Many people only know that you can start receiving Medicare when you turn 65. But there are actually three ways people qualify, and therefore, may be eligible for Medicare benefits much earlier in life than 65.
People qualify for Medicare benefits in one of three ways:
- Age (turning 65 or older)
- Certain illnesses
Medicare for People Turning 65
Most people know that when they turn 65 they can start receiving Medicare. In general, you are eligible at 65 if you or your spouse worked and paid Medicare taxes for at least 10 years. You can get Part A at age 65 without having to pay premiums if you:
- Receive retirement benefits from Social Security or the Railroad Retirement Board
- Are eligible to receive Social Security or Railroad benefits but you have not yet filed
- Had Medicare-covered government employment (you or your spouse)
If you qualify for Medicare this way, your Initial Enrollment Period will begin three months before the month you turn 65.
If you (or your spouse) did not pay Medicare taxes while you worked, and you are age 65 or older and a citizen or permanent resident of the United States, you may still be able to buy Part A.
Medicare for People Under 65 & Disabled
An individual can qualify for Medicare when they are under the age of 65 if they have certain disabilities.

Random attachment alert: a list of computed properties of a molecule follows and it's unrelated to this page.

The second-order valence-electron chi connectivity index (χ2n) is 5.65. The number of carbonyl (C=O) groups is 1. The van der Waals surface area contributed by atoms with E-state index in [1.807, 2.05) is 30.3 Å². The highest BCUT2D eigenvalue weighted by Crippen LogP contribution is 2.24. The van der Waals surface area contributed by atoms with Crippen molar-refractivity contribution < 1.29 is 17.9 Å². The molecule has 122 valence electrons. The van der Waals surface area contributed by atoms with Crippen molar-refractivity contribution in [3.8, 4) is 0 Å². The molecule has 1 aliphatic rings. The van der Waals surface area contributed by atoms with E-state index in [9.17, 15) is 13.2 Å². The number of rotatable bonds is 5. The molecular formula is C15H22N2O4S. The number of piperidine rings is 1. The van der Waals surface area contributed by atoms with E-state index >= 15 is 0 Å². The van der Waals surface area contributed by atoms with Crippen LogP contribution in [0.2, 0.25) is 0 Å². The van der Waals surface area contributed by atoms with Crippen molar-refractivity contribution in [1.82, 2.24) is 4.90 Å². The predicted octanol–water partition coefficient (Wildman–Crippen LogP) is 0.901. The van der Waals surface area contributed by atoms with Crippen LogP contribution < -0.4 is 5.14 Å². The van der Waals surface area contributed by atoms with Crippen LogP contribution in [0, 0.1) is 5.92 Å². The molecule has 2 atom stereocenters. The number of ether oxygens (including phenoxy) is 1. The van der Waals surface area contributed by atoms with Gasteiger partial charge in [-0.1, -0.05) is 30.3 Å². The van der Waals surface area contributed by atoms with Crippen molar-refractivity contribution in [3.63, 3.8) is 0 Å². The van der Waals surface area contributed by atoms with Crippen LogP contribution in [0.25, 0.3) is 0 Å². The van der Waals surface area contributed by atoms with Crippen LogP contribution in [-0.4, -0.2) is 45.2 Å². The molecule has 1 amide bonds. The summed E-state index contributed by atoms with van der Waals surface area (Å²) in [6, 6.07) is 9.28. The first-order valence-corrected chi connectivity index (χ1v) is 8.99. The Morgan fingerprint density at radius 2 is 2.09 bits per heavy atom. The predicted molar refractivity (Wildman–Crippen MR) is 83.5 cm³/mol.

Medicare disability plans are issued to anyone who has been issued Social Security disability income for 24 months. On the 25th month, you automatically get enrolled in Medicare, Parts A and B.
There are amazing benefits from the biggest and best insurance carriers all of America. While you may already be receiving Medicare benefits, unless someone has taken the time to walk through your options- based on your location and specific circumstances – you may be missing out on incredible benefits. This includes prescription drugs, dental, vision, phone access to doctors and nurses, massages, and more.
Call the Medicare Benefits Review Hotline and speak with someone who can help you see your options. This service is free but sessions are limited so don’t wait.
Medicare for People Under 65 with Certain Illnesses
In addition to age, specifically turning 65, or having a qualifying disability, individuals can qualify for Medicare if they have certain illnesses such as ERD or ALS.
- End-stage renal disease. To qualify, you must need regular dialysis or a kidney transplant. Your coverage can start shortly after your first dialysis treatment. One thing to note, ff you receive a transplant but no longer require dialysis, you will lose Medicare eligibility.
- Amyotrophic lateral sclerosis. Also known as Lou Gehrig’s Disease, patients diagnosed with this terminal disease gain immediate Medicare eligibility.
If you are not sure whether or not you qualify, contact or licensed specialists to see what benefits you might be eligible for.